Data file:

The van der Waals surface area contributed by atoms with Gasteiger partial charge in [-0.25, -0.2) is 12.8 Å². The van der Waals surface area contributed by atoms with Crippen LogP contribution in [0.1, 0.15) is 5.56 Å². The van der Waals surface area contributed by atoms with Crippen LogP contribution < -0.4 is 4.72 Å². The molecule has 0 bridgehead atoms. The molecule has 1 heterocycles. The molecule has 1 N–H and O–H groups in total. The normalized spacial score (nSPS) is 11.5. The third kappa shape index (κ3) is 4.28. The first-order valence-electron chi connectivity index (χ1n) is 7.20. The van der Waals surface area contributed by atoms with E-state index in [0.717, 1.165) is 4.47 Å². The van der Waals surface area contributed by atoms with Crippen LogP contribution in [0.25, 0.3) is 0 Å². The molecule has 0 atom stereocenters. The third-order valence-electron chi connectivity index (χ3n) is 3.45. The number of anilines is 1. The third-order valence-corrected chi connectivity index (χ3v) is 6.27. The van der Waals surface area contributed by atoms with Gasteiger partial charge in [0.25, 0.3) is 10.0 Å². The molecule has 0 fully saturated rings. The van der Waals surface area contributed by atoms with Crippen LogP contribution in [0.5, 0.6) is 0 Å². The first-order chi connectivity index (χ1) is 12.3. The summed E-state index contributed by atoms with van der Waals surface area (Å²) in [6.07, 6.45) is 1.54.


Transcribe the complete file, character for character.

The van der Waals surface area contributed by atoms with Gasteiger partial charge in [-0.25, -0.2) is 12.8 Å². The van der Waals surface area contributed by atoms with Crippen LogP contribution in [0.1, 0.15) is 5.56 Å². The van der Waals surface area contributed by atoms with Crippen LogP contribution < -0.4 is 4.72 Å². The molecule has 0 bridgehead atoms. The molecule has 1 heterocycles. The molecule has 1 N–H and O–H groups in total. The normalized spacial score (nSPS) is 11.5. The third kappa shape index (κ3) is 4.28. The first-order valence-electron chi connectivity index (χ1n) is 7.20. The van der Waals surface area contributed by atoms with E-state index in [0.717, 1.165) is 4.47 Å². The van der Waals surface area contributed by atoms with Crippen LogP contribution in [0.25, 0.3) is 0 Å². The molecule has 0 atom stereocenters. The third-order valence-electron chi connectivity index (χ3n) is 3.45. The number of anilines is 1. The third-order valence-corrected chi connectivity index (χ3v) is 6.27. The van der Waals surface area contributed by atoms with Gasteiger partial charge in [0.25, 0.3) is 10.0 Å². The molecule has 0 fully saturated rings. The van der Waals surface area contributed by atoms with Crippen LogP contribution in [0.5, 0.6) is 0 Å². The first-order chi connectivity index (χ1) is 12.3. The summed E-state index contributed by atoms with van der Waals surface area (Å²) in [6.07, 6.45) is 1.54.